THE PERIPATOS COULD NOT HAVE LOOKED LIKE THAT, AND OTHER EDUCATIONAL OUTCOMES FROM STUDENT GAME DESIGN. Educational impacts of computer games Number Educational impacts of computer games The main perception of those who contemplate computer games is that they encompass videos of flowery images, confusion in violent scenes, and pounding repetitive tunes. Most people have a perception that video games are a presentation of fictional but funny video scenes developed from real-life stories. Notably, these products of computer technology make people glued to the screen and highly entertained. It is arguable such uncontrolled, hilarious presentations of scenes, can never be of any educational significance. Indeed, many instructors do not seem to receive well the thought of setting aside precious class time for playing a computer game (Shelton, & Wiley, 2007). Nonetheless, the current approach to learning among youngsters is highly related with the use of technology, unlike the learners of the previous century who rarely had the opportunity to see, let alone use computer technology in their studies.

Individuals who can flash memories of popular tunes or feel the impact of cutting edge technologies in entertainment have undoubtedly been accustomed to the use of “video games,” though in different ways. As a result they have transformed memories of significant social events in history remain etched on the minds of the viewers and consumers. Videogames offer an innovative sense of conventions, which are inevitably being assimilated at a very high speed by children in their early childhood (Shelton, & Wiley, 2007). Their mental development would definitely mature faster to reflect what is presented in the video games, just as the perception of the current geriatrics were influenced by the advent of television toward the mid-twentieth century. The current technological innovation is more complex than the advent of television, however. With video games, children are set to gain more cognitive skills in their attempt to not only become well-conversant with playing the game, but in identifying what actually make the games tick. As a result, current crop of children will be screen manipulators rather than screen watchers.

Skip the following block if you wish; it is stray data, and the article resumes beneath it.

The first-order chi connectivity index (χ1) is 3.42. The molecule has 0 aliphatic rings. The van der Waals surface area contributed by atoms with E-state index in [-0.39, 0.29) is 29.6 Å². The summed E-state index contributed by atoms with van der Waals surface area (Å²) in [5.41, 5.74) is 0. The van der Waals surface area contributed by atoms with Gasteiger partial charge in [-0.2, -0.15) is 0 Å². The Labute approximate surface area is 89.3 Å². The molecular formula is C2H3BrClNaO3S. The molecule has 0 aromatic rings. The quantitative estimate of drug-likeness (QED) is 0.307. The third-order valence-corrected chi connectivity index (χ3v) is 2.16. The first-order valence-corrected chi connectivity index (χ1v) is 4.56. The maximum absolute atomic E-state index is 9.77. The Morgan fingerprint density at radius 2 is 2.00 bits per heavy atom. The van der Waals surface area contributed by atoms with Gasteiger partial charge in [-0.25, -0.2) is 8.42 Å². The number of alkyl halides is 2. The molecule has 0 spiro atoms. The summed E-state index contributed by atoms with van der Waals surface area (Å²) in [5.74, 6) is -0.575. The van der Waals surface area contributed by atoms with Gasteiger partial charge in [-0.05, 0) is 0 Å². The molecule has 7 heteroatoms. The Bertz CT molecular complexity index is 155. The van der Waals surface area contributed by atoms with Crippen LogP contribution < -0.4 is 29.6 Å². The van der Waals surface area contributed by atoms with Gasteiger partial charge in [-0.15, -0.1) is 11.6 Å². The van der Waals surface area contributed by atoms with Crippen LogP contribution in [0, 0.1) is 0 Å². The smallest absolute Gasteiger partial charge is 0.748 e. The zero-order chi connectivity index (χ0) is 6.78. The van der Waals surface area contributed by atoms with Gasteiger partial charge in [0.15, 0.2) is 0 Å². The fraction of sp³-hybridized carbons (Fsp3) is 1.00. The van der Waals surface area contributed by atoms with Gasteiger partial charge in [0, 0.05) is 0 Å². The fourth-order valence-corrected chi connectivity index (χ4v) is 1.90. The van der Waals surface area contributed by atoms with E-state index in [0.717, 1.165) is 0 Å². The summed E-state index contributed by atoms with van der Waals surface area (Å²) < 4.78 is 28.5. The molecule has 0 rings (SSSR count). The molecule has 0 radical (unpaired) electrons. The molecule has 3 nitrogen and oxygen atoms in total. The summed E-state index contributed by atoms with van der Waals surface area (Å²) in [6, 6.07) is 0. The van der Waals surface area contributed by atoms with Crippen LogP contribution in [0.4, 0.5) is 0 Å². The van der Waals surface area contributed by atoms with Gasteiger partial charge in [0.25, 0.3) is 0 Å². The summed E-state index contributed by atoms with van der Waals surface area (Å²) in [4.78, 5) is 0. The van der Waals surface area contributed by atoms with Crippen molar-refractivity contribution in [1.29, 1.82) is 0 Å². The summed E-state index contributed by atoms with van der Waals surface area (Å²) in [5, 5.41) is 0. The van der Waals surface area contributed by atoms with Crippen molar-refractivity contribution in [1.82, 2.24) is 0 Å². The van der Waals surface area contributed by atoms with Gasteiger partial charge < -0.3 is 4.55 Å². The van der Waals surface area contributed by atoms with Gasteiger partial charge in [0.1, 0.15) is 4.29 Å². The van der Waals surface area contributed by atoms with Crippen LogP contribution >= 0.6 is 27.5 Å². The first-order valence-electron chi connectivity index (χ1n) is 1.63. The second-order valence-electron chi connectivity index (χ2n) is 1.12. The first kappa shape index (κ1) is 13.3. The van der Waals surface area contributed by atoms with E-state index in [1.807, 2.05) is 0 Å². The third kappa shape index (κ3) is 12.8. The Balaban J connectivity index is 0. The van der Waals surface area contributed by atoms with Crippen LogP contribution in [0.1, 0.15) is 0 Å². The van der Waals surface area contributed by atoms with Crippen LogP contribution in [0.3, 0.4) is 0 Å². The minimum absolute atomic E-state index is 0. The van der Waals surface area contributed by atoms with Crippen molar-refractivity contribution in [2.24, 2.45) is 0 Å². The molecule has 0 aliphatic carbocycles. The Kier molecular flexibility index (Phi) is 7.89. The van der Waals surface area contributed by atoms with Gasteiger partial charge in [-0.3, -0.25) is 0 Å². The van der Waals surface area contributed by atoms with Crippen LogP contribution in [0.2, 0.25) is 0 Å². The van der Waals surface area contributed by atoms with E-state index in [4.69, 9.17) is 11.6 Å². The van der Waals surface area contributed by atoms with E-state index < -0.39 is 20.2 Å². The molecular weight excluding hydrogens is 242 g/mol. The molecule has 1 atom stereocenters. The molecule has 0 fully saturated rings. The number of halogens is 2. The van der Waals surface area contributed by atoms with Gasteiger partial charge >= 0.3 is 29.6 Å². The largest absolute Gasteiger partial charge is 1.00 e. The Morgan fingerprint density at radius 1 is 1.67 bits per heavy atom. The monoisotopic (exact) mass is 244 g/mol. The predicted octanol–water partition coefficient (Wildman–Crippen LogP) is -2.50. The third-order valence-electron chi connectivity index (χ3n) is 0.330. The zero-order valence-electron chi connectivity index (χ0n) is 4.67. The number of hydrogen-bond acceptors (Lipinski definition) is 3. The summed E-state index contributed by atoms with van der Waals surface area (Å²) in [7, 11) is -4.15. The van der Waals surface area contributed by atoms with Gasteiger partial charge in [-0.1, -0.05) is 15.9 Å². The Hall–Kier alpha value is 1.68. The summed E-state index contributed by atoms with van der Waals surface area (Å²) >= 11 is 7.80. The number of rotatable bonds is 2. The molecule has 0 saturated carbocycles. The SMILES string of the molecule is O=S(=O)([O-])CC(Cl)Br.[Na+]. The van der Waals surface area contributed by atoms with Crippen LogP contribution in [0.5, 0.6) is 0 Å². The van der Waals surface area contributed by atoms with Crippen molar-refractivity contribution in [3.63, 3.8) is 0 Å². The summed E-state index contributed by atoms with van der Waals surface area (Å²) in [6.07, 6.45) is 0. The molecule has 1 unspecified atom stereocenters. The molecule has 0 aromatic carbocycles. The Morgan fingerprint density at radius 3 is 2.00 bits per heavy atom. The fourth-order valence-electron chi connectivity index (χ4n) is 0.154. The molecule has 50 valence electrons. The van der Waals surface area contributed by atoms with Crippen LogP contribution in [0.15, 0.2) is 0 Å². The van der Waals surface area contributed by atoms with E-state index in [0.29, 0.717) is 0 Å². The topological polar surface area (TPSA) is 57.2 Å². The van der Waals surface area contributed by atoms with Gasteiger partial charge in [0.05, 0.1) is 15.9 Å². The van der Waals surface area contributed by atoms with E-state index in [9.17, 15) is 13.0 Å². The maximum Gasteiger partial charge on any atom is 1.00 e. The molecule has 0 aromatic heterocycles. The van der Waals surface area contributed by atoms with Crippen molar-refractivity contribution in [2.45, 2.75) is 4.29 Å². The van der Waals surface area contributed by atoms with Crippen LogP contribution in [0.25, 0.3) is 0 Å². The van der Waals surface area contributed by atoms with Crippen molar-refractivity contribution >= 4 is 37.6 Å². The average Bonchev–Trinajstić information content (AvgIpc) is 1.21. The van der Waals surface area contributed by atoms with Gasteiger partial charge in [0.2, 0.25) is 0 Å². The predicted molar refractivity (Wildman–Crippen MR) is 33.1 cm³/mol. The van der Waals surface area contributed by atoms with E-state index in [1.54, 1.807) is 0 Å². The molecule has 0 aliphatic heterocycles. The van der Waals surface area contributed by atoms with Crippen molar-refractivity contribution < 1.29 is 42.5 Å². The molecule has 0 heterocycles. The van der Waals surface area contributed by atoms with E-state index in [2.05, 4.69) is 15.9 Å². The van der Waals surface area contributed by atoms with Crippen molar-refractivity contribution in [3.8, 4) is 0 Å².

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The combination of educational material to entertainment content or edutainment has been well taken care of under videogames. The current generation of learners has already triggered the development of a persuasive, attractive and entertaining mode of education. According to Shelton and Wiley (2007) if the learning facilities and classrooms in particular were to lack entertainment tools, children would not learn as well. Some would be reluctant to stay in school or concentrate in class for that matter. Present day students have developed low levels of concentration, than was the case before the technological revolution. More present day students tend to grasp what is taught in the class through visual learning approach than their predecessors. The current trend of student behavior is not an issue of their own liking. Cultural Revolution drawn from technological innovation impacted on the changed education trends. It can be noted that the integration of new technologies into learning processes only serves to enhance the interfacing of students with the technologies, but does not make them careless. Interfacing, therefore, improves the likelihood of reaching out to students.

Higher IQ

The interfacing of computers and students also improves student Intelligent Quotient. According to Shelton and Wiley (2007), the increased interfacing of people and computers, video games and television has improved human visual skills. The hypothesis holds that the exposure of people to visually rich media has raised the bar of IQ tests, as more and more people are able to effectively interpret visual information. The world has been transformed to a largely tech-savvy society over the past few decades. This positive impact of media has conditioned human persons to perform better on IQ scales. It is therefore rational to argue that technology not only provides new things that human beings need to know, but also how to identify new things more easily and faster.


Shelton, B.E., & Wiley, D.A. (2007). The design and use of simulation computer games in education. Hague: Sense Publishers.

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